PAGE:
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Organic Gardening - Build and Maintain Soil Health

Feed The Soil, Not The Plants

To grow healthy plants, whether ornamental or edible, you need a healthy soil. Like humans, plants need food and water to get established, flourish, and reach their full potential. And the best way to do this is to care for and feed the soil, which in turn will care for and feed the plants that grow in it.

Healthy soil should be full of life! Worms, fungi, bacteria, and all sorts of microscopic organisms will all be playing their part in breaking down organic matter, adding nutrients, improving the structure so that air and water can move about freely and generally making a healthy environment for plants.

All the links in this blog take you to more information on the Garden Organic website - and there are plenty more fascinating things you can look at while you are there!

How do you get a healthy soil?

All plants, and particularly edible ones, are constantly taking nutrients out of the soil, and as an organic gardener you need to ensure that the stocks are replenished. Also, as a gardener, you will need to ensure that you are using appropriate cultivation practices, and growing the right things in the right place. Here are some particular techniques you should consider :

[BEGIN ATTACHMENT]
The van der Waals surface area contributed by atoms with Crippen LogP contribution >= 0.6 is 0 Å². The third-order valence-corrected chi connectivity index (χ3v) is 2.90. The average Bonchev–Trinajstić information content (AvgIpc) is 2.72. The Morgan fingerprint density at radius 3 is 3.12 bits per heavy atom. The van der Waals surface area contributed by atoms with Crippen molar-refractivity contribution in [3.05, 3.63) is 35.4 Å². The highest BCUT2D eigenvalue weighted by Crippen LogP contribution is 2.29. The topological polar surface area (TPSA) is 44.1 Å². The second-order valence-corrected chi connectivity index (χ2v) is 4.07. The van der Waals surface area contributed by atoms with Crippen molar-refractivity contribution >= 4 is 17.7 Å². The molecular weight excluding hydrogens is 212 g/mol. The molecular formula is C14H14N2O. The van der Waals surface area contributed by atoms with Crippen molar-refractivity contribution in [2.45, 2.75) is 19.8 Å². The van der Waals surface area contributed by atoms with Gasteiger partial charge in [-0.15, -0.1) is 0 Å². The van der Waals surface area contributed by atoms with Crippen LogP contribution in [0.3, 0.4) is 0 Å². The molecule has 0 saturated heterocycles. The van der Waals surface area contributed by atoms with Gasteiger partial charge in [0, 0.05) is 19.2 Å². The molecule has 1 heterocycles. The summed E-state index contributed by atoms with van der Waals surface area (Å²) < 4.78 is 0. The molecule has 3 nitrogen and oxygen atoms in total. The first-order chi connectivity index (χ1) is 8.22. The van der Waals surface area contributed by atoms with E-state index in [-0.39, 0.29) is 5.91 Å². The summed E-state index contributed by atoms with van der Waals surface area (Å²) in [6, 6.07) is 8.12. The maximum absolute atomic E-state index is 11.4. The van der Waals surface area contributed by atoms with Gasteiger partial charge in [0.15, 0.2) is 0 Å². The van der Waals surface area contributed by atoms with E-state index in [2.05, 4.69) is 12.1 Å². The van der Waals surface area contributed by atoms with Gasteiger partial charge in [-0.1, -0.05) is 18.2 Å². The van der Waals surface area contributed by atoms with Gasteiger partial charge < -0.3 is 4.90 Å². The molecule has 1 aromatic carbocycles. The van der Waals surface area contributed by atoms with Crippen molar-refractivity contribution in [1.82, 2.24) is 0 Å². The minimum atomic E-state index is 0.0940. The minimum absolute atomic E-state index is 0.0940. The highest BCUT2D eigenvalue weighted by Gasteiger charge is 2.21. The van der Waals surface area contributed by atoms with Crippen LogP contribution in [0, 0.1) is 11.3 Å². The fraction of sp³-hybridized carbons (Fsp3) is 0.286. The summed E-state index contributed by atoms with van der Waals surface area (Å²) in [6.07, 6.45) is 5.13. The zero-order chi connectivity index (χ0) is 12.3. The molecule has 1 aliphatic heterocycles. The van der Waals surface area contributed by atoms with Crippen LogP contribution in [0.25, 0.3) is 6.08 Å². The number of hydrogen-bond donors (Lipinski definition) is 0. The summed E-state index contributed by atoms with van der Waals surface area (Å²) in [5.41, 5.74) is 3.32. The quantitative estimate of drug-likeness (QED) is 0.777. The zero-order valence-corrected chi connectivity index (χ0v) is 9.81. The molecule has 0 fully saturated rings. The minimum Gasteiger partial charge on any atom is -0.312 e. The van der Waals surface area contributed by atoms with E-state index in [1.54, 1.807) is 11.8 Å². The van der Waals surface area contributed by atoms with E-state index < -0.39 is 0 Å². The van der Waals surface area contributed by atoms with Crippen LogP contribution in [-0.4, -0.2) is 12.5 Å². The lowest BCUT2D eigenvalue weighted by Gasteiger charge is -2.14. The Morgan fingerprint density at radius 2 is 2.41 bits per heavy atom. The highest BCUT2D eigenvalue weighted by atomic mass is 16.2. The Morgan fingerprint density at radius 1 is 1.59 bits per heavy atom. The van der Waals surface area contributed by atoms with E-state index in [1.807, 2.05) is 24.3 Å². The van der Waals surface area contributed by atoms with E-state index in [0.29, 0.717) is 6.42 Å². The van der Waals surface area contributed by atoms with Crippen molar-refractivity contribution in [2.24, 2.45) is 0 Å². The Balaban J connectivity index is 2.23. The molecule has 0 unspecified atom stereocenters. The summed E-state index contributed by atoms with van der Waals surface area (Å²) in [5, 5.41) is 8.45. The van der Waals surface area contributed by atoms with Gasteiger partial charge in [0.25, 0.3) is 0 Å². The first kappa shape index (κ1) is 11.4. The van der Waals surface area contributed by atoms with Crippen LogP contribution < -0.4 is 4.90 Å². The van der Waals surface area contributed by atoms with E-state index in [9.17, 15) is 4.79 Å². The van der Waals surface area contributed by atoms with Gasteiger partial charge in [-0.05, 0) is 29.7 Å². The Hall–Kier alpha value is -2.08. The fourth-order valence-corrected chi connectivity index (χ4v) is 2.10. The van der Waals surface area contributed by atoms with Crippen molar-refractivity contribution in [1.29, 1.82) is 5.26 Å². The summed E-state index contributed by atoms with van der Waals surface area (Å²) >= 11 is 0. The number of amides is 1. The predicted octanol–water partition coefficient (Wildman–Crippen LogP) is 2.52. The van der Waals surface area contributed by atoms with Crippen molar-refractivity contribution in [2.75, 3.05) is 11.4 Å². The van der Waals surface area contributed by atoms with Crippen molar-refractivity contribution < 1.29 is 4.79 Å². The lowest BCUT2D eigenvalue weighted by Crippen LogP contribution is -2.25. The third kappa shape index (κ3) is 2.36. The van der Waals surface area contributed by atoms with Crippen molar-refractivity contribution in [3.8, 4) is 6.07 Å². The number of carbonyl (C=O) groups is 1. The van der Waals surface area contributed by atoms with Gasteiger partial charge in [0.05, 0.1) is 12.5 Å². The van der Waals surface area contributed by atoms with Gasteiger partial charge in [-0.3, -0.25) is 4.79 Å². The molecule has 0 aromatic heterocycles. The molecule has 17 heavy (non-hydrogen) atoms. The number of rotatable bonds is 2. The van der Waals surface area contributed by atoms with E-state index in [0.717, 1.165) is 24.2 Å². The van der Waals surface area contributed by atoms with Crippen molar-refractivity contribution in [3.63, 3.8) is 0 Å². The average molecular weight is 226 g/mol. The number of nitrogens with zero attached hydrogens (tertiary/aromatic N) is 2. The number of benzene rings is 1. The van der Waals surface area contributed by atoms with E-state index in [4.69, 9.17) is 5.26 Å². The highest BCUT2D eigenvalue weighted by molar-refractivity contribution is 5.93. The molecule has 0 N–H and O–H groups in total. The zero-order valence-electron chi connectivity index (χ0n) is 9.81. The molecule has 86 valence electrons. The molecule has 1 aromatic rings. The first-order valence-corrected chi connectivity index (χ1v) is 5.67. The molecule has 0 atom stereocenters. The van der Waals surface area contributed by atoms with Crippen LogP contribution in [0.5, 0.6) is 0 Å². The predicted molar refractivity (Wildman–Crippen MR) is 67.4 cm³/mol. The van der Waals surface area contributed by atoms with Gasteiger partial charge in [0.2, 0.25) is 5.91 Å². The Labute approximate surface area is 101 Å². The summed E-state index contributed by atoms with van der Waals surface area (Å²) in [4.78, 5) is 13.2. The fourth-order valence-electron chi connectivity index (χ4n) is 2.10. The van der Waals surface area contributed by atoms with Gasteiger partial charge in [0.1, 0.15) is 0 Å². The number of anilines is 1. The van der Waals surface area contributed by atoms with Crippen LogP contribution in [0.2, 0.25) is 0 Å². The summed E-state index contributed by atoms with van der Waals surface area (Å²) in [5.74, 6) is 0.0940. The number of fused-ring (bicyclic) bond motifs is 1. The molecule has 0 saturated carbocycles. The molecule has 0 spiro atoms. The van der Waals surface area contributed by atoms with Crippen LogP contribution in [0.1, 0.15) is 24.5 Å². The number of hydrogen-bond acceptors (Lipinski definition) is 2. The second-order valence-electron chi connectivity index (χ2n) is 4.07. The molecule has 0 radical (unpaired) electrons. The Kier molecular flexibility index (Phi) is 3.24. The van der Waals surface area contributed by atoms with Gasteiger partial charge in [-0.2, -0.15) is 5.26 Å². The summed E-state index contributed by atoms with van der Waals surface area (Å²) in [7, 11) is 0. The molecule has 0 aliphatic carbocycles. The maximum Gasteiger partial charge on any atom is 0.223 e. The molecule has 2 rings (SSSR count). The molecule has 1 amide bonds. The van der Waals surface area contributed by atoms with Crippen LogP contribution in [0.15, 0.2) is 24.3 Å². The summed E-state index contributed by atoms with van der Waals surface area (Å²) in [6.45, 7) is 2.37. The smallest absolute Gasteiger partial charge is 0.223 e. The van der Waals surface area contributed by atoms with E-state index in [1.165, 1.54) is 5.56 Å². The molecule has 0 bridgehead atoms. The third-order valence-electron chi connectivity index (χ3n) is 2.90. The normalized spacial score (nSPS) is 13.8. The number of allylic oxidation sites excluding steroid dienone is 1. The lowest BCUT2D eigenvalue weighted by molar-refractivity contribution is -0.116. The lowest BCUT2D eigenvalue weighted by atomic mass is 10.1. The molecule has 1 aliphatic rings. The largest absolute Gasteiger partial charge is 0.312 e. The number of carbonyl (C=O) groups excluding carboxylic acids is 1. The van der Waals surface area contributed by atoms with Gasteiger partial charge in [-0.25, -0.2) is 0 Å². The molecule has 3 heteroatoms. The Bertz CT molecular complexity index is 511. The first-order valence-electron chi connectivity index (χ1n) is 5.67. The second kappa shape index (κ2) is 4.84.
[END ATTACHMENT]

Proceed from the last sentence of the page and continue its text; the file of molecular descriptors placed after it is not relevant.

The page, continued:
• Apply homemade compost - if you want to know more about making and using compost, start off by checking this link. Also, look out on the SHC blogs for a whole series of articles on composting as part of Compost Awareness Week, which starts on May 2nd!

  • Minimise Digging - as well as being hard work, digging disrupts the complex ecosystem of minibeasts, microorganisms and fungi that work so hard to create a good soil structure. In the 'No-Dig' technique, organic mulches are used to keep the weeds from growing, so regular digging is not required. Find out more here.

  • Grow Green Manures - these are plants that you can grow that will improve the structure of the soil and will often improve fertility as well. They are usually fairly short lived crops which after a few weeks are incorporated into the soil, or harvested to add to the compost heap. There are many different Green Manures, so you need to pick the right plant fore the right place at the right time of year. Find out more here.

  • Rotate your Vegetable Crops - different vegetable crops have different nutritional needs, and suffer from different pests and diseases. It is therefore important not to keep growing the same crops in the same patch year after year, but rather to rotate them around different patches. If you are growing a lot of vegetables and have plenty of space (e.g. on an allotment), a 4 year crop rotation cycle is recommended. Find out more here.

  • Use organic fertilisers, feeds and tonics - as well as regular application of homemade compost, you may want to add the occasional bit of extra nutrition if you are growing 'hungry' crops. These can found in granular or liquid form, but should plant, animal or mineral in origin - not from man-made chemicals. You can make your own liquid feed from comfrey or nettles, or you can buy products in your local garden centre - do look out for a recognised organic symbol on the packaging.

Want to know more about gardening organically? Garden Organic run regular courses and Webinars where you can learn much more.


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